The Employment Appeal Tribunal (EAT) has ruled that individuals working in Asda retail stores can compare themselves with distribution centre workers in claims for equal pay.(1)


In 2016 over 7,000 Asda employees issued equal pay claims in the Manchester Employment Tribunal. They argued that retail store workers carry out work of "equal value" to those in the distribution centres, making the latter appropriate comparators for the purposes of an equal pay claim. Store workers are predominantly women, whereas the distribution centre workforce mainly comprises men.

Asda contended that a comparison could not be drawn between the roles because:

  • the shops and distribution centres were run by different departments; and
  • the rates of pay were set using a different method.

In October 2016 the employment tribunal rejected this argument.

Asda appealed to the EAT, which has now upheld the decision, allowing the United Kingdom's largest private sector group's equal pay claim to proceed.


The EAT's judgment highlights significant points relating to comparators in equal pay claims. However, the decision will likely be appealed and is therefore unlikely to be the final word.

The EAT confirmed that the EU law principle of 'equal pay for equal work'(2) is directly effective in a claim asserting that work is of equal value. Where there is a single source of pay and conditions for both the claimant and comparator, a comparison is permitted. This negates Asda's argument that the differing methods for setting payment rates would prevent a comparison.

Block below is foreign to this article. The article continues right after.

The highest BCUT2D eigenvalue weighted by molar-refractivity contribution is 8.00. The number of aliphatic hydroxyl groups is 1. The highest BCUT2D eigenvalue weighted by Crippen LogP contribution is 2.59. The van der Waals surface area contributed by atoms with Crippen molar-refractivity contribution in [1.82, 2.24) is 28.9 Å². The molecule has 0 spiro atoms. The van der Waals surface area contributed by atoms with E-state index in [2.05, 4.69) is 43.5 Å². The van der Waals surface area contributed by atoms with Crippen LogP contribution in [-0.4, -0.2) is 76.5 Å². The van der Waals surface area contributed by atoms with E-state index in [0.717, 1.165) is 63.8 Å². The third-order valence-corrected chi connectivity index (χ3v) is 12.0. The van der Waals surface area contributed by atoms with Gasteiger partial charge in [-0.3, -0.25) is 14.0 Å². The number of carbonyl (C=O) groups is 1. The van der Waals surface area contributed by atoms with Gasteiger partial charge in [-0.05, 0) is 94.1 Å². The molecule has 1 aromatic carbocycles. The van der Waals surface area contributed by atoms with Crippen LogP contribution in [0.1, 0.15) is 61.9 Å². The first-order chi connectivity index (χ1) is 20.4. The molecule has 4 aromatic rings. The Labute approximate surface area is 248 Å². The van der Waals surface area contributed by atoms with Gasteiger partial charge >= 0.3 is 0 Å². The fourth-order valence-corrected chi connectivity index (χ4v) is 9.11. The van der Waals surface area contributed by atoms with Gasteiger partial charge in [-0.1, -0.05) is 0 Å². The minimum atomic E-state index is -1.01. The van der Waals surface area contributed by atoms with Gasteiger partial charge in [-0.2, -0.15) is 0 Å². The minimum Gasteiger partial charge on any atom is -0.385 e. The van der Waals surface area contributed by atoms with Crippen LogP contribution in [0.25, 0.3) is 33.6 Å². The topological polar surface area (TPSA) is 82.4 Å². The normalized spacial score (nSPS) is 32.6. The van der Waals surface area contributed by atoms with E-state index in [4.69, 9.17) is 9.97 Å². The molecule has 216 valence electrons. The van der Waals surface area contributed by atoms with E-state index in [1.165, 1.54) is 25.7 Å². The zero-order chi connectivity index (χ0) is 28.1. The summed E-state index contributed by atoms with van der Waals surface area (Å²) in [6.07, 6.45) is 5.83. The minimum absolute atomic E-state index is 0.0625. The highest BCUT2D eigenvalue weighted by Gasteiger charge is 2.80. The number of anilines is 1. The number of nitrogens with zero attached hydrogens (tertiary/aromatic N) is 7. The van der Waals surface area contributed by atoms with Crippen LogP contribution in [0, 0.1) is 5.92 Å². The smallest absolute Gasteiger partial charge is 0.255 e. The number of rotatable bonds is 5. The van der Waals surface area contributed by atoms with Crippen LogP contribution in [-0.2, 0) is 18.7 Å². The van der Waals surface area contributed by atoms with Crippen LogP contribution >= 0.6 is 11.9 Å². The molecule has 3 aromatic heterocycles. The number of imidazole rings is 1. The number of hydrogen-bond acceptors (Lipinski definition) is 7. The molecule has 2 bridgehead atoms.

Further, the EAT stated that in order to establish 'common terms' for the purposes of the Equality Act 2010, the employment tribunal may consider the similarity between various terms observed at different establishments. The fact that similar terms have a different genesis and history does not prevent them from being common terms, and the employment tribunal may take into account the similarity of the terms, as well as their history. The EAT gave the example of an employer that applies men's terms to women at a different establishment to avoid discrimination, recognising that their work is of equal value.

Finally, the EAT held that if no actual comparator works at the claimant's establishment, the claimant can use a hypothetical comparator. This is known as the 'North hypothetical test'.(3) In this case, it involved the employment tribunal considering whether the distribution staff would have been employed on broadly similar terms to the staff in the distribution centre had they been employed in retail stores.

The EAT's answer was yes, thereby enabling the claimants to compare themselves to hypothetical distribution workers employed in a store. In reaching this decision, it rejected Asda's argument that the Equality Act 2010 had altered the law when replacing the relevant section of the Equal Pay Act 1970, preventing the use of North hypothetical comparators.


Given the potentially wide-ranging implications of this decision, the EAT permitted Asda to appeal to the Court of Appeal. Asda has indicated that it will proceed with such an appeal.

For further information on this topic please contact Lisa Dafydd at Lewis Silkin by telephone (+44 20 7074 8000‚Äč) or email ([email protected]). The Lewis Silkin website can be accessed at www.lewissilkin.com.


(1) Asda Stores Ltd v Brierley.

(2) Article 157 of the Treaty on the Functioning of the European Union.

(3) In reference to a 2009 EAT decision, Dumfries and Galloway Council v North.